I joined SUTD’s faculty of Humanities, Arts, and Social Sciences (HASS) in 2016, after receiving my PhD in English literature from Harvard. My work has been published or is forthcoming in Modern Philology, SEL Studies in English Literature, Shakespeare Quarterly, Milton Studies, Multicultural Shakespeare, and Parergon.
My first book The Reformation of Desire: Poetry, Prayer, and Devotional Performance from Shakespeare to Milton is forthcoming from Oxford University Press in late 2022. My first book explores how changing views of religious worship practices in the aftermath of the English Reformation shaped the way Shakespeare and his contemporary writers conceptualized intimacy and erotic desire in their poetry.
I have recently completed a second book project on cosmopolitan identity and the English Reformation, which explores the ways post-Reformed English and European society contended with new models for social and political inclusion—ones that were no longer tethered to national or religious identity. My recent scholarly interest centers on early modern European travel accounts about East Asia, which chronicle journeys to places such as China, Java, Bali, Bantam, Chiang Mai, and Myanmar.
I received a PhD in English language and literature from Harvard. I have a B.A in classical studies and English literature from the University of Chicago, and a M.St. in early modern British literature from Oxford. I have a B.A in classical studies and English literature from the University of Chicago, and a M.St. in early modern British literature from Oxford.
Before coming to SUTD, I spent a year away from academia and worked as director of communication and development at a nonprofit focused on high impact giving targeting global poverty initiatives.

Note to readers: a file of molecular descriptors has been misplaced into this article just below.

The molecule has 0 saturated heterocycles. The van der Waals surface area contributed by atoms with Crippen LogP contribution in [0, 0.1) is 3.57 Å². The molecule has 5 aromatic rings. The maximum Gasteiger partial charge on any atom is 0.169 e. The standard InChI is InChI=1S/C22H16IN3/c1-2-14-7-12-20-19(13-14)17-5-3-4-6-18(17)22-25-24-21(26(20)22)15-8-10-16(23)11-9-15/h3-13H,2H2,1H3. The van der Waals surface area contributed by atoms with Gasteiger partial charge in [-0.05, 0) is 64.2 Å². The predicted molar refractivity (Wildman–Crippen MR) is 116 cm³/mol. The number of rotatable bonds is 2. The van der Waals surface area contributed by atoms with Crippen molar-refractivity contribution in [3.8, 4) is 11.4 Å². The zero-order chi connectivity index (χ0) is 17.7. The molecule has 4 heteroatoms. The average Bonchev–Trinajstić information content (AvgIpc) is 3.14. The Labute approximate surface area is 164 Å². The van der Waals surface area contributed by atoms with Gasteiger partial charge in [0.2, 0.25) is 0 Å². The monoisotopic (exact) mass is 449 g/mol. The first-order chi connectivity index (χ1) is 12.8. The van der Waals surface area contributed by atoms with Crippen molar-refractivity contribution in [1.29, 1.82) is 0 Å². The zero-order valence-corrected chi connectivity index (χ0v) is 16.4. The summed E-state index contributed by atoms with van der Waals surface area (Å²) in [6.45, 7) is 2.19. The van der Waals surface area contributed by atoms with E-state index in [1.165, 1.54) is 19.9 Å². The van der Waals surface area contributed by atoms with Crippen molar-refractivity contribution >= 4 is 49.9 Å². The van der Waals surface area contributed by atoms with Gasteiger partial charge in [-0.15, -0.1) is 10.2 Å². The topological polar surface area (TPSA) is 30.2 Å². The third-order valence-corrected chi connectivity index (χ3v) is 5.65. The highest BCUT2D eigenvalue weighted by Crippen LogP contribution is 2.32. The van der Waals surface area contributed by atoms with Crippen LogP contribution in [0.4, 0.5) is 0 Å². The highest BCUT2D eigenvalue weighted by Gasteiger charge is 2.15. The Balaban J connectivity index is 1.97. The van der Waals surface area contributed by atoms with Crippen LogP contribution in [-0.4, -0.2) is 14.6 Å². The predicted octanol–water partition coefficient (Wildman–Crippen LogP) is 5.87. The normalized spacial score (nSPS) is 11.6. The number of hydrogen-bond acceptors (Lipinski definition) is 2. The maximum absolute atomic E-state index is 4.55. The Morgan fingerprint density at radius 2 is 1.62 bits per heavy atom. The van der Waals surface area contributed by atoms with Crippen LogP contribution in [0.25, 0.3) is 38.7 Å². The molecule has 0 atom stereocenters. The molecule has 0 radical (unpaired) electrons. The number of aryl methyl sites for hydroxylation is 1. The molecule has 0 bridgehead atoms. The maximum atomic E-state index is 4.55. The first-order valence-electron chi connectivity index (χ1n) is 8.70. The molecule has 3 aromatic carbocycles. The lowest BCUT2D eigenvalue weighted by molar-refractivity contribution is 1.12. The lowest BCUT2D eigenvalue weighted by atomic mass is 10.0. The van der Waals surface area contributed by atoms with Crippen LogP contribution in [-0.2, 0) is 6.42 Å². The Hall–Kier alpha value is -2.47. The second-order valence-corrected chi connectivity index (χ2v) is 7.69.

See more at: scholar.harvard.edu/rhokama/home
The Reformation of Desire: Poetry, Prayer, and Devotional Performance from Shakespeare to Milton (forthcoming from Oxford University Press in late 2022)
Referred Journal Articles
- “Sexual freedom and New World conquest” in Francisco de Vitoria’s De Indis and John Donne’s “To his Mistress going to bed,” Notes & Queries (forthcoming)
- “‘Wanton child’: Fantasies of infanticide, abortion, and monstrous birth in Mary Wroth’s Pamphilia to Amphilanthus,” SEL Studies in English Literature 1500–1900 62.2 (forthcoming spring 2022).
- “Loves halowed temple”: Erotic sacramentalism and reformed devotion in John Donne’s “To his Mistress going to bed,” Modern Philology 119.2 (2021): 248–75.
- “Shakespeare in Hawai’i: Puritans, Missionaries, and Language Trouble in a Hawaiian Pidgin Translation of Twelfth Night,” Multicultural Shakespeare 18 (2018): 57-77.
- “Praying in Paradise: Recasting Milton’s Iconoclasm in Paradise Lost,” Milton Studies 54 (2013): 161-180.
- “Love’s Rites: Performing Prayer in Shakespeare’s Sonnets,” Shakespeare Quarterly 62.2 (2012): 199-223.
- Review of Daniel R. Gibbons, Conflicts of Devotion: Liturgical Poetics in Sixteenth- and Seventeenth-Century England (Notre Dame, 2017), Parergon 34.2 (2017): 207-08.